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Thomas Mann's WarLiterature, Politics, and the World Republic of Letters$
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Tobias Boes

Print publication date: 2019

Print ISBN-13: 9781501744990

Published to Cornell Scholarship Online: May 2020

DOI: 10.7591/cornell/9781501744990.001.0001

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The First Citizen of the International Republic of Letters

The First Citizen of the International Republic of Letters

Chapter:
(p.85) Chapter 3 The First Citizen of the International Republic of Letters
Source:
Thomas Mann's War
Author(s):

Tobias Boes

Publisher:
Cornell University Press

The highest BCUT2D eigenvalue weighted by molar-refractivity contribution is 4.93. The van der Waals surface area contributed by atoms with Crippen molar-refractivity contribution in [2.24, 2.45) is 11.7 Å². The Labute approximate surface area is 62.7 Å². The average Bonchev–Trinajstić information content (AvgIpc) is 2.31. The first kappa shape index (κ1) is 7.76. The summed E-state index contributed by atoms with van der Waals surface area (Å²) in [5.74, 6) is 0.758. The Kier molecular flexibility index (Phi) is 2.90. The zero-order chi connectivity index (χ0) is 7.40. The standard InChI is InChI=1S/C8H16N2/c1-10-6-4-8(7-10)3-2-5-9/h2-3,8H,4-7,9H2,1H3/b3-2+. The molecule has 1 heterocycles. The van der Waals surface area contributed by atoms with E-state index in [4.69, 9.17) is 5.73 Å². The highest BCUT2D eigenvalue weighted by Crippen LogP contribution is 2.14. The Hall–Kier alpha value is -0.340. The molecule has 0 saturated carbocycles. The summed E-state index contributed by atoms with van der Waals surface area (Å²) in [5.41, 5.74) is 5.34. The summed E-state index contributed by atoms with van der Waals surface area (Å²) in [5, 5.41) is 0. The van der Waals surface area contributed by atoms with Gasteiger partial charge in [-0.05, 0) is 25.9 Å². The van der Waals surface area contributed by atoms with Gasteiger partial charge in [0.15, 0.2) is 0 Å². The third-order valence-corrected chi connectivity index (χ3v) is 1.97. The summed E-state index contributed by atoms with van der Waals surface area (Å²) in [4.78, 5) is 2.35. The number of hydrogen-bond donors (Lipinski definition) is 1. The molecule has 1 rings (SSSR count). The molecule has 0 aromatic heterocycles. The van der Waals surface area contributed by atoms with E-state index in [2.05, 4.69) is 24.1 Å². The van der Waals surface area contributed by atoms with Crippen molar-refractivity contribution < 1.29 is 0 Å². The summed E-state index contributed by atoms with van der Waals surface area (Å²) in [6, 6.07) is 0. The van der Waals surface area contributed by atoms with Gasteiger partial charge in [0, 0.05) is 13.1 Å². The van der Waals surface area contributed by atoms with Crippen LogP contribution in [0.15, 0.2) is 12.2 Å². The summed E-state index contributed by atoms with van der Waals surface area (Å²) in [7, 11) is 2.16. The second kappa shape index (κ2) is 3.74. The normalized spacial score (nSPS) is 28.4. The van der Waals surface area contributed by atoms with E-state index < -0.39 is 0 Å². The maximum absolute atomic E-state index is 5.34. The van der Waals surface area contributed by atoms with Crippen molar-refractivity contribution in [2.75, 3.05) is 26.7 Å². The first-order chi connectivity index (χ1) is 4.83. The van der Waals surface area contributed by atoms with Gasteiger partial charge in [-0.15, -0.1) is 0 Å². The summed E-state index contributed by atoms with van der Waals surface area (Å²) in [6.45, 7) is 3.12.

DOI:10.7591/cornell/9781501744990.003.0005

This chapter reveals the increasing tensions between Thomas Mann and the Nazi regime. Since the 1920s, he had become one of the most prominent defenders of the democratic constitution of the Weimar Republic, and an increasingly vocal critic of Adolf Hitler and his followers. In addition, over the course of the late 1930s, Mann's reputation as a “great man of letters” was adapted for a new and more belligerent age that found its culmination with the outbreak of the Second World War. By turning Mann into an anti-Nazi icon, Americans were simultaneously taking a stand themselves. One of the most important factors driving this process was Mann's physical presence in the country, which opened up entirely new avenues of reception.

Keywords:   Nazi Germany, Adolf Hitler, World War II, anti-Nazism, Weimar Republic, Thomas Mann

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